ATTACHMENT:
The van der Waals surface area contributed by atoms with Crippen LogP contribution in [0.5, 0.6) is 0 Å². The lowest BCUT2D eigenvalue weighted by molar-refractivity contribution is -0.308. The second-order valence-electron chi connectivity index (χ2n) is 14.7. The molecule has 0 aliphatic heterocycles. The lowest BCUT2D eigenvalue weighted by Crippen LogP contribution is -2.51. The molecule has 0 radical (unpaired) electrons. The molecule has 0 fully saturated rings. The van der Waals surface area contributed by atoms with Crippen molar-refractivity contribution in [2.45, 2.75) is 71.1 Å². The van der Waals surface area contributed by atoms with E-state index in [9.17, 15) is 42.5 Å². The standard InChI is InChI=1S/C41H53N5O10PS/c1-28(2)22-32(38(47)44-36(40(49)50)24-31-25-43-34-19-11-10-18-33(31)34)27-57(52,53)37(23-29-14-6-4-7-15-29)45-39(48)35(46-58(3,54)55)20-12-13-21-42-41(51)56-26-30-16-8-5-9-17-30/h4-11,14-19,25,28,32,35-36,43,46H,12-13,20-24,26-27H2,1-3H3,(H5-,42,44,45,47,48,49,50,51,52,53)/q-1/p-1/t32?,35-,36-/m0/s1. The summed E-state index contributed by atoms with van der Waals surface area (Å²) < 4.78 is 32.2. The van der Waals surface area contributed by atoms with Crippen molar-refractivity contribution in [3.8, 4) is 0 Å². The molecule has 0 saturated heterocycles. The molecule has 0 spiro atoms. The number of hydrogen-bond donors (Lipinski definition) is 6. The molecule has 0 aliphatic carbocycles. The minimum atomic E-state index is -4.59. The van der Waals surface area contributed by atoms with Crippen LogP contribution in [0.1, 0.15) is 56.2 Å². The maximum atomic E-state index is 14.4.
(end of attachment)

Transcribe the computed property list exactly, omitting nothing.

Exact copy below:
The van der Waals surface area contributed by atoms with Crippen LogP contribution in [0.5, 0.6) is 0 Å². The lowest BCUT2D eigenvalue weighted by molar-refractivity contribution is -0.308. The second-order valence-electron chi connectivity index (χ2n) is 14.7. The molecule has 0 aliphatic heterocycles. The lowest BCUT2D eigenvalue weighted by Crippen LogP contribution is -2.51. The molecule has 0 radical (unpaired) electrons. The molecule has 0 fully saturated rings. The van der Waals surface area contributed by atoms with Crippen molar-refractivity contribution in [2.45, 2.75) is 71.1 Å². The van der Waals surface area contributed by atoms with E-state index in [9.17, 15) is 42.5 Å². The standard InChI is InChI=1S/C41H53N5O10PS/c1-28(2)22-32(38(47)44-36(40(49)50)24-31-25-43-34-19-11-10-18-33(31)34)27-57(52,53)37(23-29-14-6-4-7-15-29)45-39(48)35(46-58(3,54)55)20-12-13-21-42-41(51)56-26-30-16-8-5-9-17-30/h4-11,14-19,25,28,32,35-36,43,46H,12-13,20-24,26-27H2,1-3H3,(H5-,42,44,45,47,48,49,50,51,52,53)/q-1/p-1/t32?,35-,36-/m0/s1. The summed E-state index contributed by atoms with van der Waals surface area (Å²) < 4.78 is 32.2. The van der Waals surface area contributed by atoms with Crippen molar-refractivity contribution in [3.8, 4) is 0 Å². The molecule has 0 saturated heterocycles. The molecule has 0 spiro atoms. The number of hydrogen-bond donors (Lipinski definition) is 6. The molecule has 0 aliphatic carbocycles. The minimum atomic E-state index is -4.59. The van der Waals surface area contributed by atoms with Crippen LogP contribution in [0.1, 0.15) is 56.2 Å². The maximum atomic E-state index is 14.4.